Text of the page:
Charter amendment petition
Peter Butler and other residents of the City of St. Paul gathered signatures in support of a petition to amend the city charter to require city elections to occur in even-numbered years. To place the proposed charter amendment on the ballot, state law requires a “petition of voters equal in number to 5% of the total votes cast at the last previous state general election in the city.” To meet the 5% statutory threshold, Butler needed 7,011 valid signatures. Butler submitted a petition with 7,656 signatures to the Ramsey County Elections Office, the city’s appointed agent for reviewing and verifying such petitions. The elections office inspected the petition and determined that it was insufficient because it only contained 5,866 valid signatures, based on data from the Statewide Voter Registration System (SVRS).
Additional signatures were not submitted during the 10-day period allowed to amend the petition to cure the insufficiency. Instead, Butler filed a petition in district court under Minnesota Statutes, section 204B.44, alleging that the election officials had committed an error, omission, or wrongful act. Butler claimed that the city’s notice of insufficiency failed to comply with state law because it did not set forth any details regarding the petition’s defects and because the city erred in relying on SVRS records.
The district court granted summary judgment in the city’s favor, dismissing Butler’s petition. The Minnesota Court of Appeals affirmed and held that election officials of a home rule charter city do not err in relying on SVRS records to determine whether a petition to amend the charter contains the required number of signatures of registered city voters. The Court of Appeals also held that, when a petition is filed under Minnesota Statutes, section 204B.44, alleging that election officials committed an error, omission, or wrongful act, the petitioner has the burden of proof, which must be met by the presentation of admissible evidence contrary to the relied-on record. Butler v. City of Saint Paul, N.W.2d (Minn. Ct. App. 2019).
PUBLIC EMPLOYMENT LAW
The City of Sauk Rapids employed Matthew Heinen as an on-call firefighter. The Fire Department has a policy that requires its members to live within a five-minute response-time zone. In December 2017, the fire chief learned that Heinen intended to move outside the response-time zone. He met with Heinen, who confirmed that he was moving and who proposed that he list his mother’s address to maintain his eligibility as a firefighter. The fire chief informed Heinen that such action would not be permissible. In January 2018, Heinen requested a leave of absence. Heinen later submitted an additional request for a variance to live outside the response-time zone. In February 2018, the city denied both of Heinen’s requests. The city then terminated Heinen’s employment. Heinen appealed his termination, arguing in part that the city’s application of its response-time policy violates state law. The Minnesota Court of Appeals upheld the city’s decision, concluding that the response-time policy complies with state law, and noting that Heinen did not have any contract rights to his employment because he was an “at-will” employee. Heinen v. City of Sauk Rapids, No. A18-0867 (Minn. Ct. App. Jan. 28, 2019) (unpublished opinion). Note: The League of Minnesota Cities Insurance Trust (LMCIT) represented the city.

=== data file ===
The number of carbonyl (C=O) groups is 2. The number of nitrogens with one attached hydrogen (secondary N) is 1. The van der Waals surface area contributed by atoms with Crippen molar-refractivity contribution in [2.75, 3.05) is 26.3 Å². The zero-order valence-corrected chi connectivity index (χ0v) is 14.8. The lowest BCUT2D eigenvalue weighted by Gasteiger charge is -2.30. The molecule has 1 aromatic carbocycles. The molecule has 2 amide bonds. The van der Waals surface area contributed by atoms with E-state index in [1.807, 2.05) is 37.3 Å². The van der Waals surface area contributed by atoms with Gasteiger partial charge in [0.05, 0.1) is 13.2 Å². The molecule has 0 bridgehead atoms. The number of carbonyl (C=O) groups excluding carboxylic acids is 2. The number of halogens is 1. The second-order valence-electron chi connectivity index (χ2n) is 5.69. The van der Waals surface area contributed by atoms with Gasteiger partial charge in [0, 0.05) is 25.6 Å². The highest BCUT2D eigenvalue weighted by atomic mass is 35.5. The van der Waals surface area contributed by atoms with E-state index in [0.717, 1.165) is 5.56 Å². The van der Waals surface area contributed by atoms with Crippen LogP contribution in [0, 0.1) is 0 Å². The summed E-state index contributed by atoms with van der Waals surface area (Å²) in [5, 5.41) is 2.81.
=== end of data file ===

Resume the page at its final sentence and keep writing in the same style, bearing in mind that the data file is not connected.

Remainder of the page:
Public policy exception
The City of Richfield sought to vacate (void) an arbitration award that overturned its decision to terminate Police Officer Nathan Kinsey after he was involved in an incident with some young Somali males at a city park. During the incident, Kinsey threatened, shoved, and slapped 19-year-old Kamal Gelle in the head after citing him for careless driving, and then failed to report his use of force, even though the city had repeatedly counseled, disciplined, and trained Kinsey on use of force and report writing. The incident was captured in a video that went “viral.”
The district court upheld the arbitration award, ordering Kinsey’s unconditional reinstatement, subject only to a three-day unpaid suspension. Generally, an arbitration award will be upheld if the award provided was within the arbitrator’s powers. But there is a narrow exception that authorizes a court to vacate an arbitration award if it is contrary to public policy. This exception must involve a public policy that is well-defined and dominant, and that is discovered by reference to laws and legal precedents, not from general consideration of supposed public interests.